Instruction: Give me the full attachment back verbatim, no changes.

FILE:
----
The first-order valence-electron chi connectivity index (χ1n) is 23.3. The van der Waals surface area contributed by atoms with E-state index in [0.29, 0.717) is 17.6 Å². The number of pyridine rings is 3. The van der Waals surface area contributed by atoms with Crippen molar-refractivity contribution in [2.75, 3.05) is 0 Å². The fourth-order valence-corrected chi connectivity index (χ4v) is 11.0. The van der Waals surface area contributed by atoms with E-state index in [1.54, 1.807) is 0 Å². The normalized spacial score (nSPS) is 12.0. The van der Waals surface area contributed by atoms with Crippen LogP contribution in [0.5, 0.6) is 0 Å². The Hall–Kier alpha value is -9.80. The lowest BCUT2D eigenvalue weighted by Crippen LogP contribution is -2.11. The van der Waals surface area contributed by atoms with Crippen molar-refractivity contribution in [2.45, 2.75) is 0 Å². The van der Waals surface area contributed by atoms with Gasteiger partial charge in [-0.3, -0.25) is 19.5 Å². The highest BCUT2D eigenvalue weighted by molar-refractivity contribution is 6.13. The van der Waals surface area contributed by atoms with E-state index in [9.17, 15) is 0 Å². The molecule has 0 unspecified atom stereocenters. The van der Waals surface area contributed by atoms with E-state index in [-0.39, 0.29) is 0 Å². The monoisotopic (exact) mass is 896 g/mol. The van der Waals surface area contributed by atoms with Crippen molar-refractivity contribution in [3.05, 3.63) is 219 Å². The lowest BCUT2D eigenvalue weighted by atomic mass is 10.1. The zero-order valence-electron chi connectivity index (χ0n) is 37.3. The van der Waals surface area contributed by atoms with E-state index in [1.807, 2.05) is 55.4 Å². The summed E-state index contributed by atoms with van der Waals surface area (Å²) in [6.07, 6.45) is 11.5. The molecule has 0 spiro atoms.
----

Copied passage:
The first-order valence-electron chi connectivity index (χ1n) is 23.3. The van der Waals surface area contributed by atoms with E-state index in [0.29, 0.717) is 17.6 Å². The number of pyridine rings is 3. The van der Waals surface area contributed by atoms with Crippen molar-refractivity contribution in [2.75, 3.05) is 0 Å². The fourth-order valence-corrected chi connectivity index (χ4v) is 11.0. The van der Waals surface area contributed by atoms with E-state index in [1.54, 1.807) is 0 Å². The normalized spacial score (nSPS) is 12.0. The van der Waals surface area contributed by atoms with Crippen LogP contribution in [0.5, 0.6) is 0 Å². The Hall–Kier alpha value is -9.80. The lowest BCUT2D eigenvalue weighted by Crippen LogP contribution is -2.11. The van der Waals surface area contributed by atoms with Crippen molar-refractivity contribution in [2.45, 2.75) is 0 Å². The van der Waals surface area contributed by atoms with Gasteiger partial charge in [-0.3, -0.25) is 19.5 Å². The highest BCUT2D eigenvalue weighted by molar-refractivity contribution is 6.13. The van der Waals surface area contributed by atoms with E-state index in [9.17, 15) is 0 Å². The molecule has 0 unspecified atom stereocenters. The van der Waals surface area contributed by atoms with E-state index in [-0.39, 0.29) is 0 Å². The monoisotopic (exact) mass is 896 g/mol. The van der Waals surface area contributed by atoms with Crippen molar-refractivity contribution in [3.05, 3.63) is 219 Å². The lowest BCUT2D eigenvalue weighted by atomic mass is 10.1. The zero-order valence-electron chi connectivity index (χ0n) is 37.3. The van der Waals surface area contributed by atoms with E-state index in [1.807, 2.05) is 55.4 Å². The summed E-state index contributed by atoms with van der Waals surface area (Å²) in [6.07, 6.45) is 11.5. The molecule has 0 spiro atoms.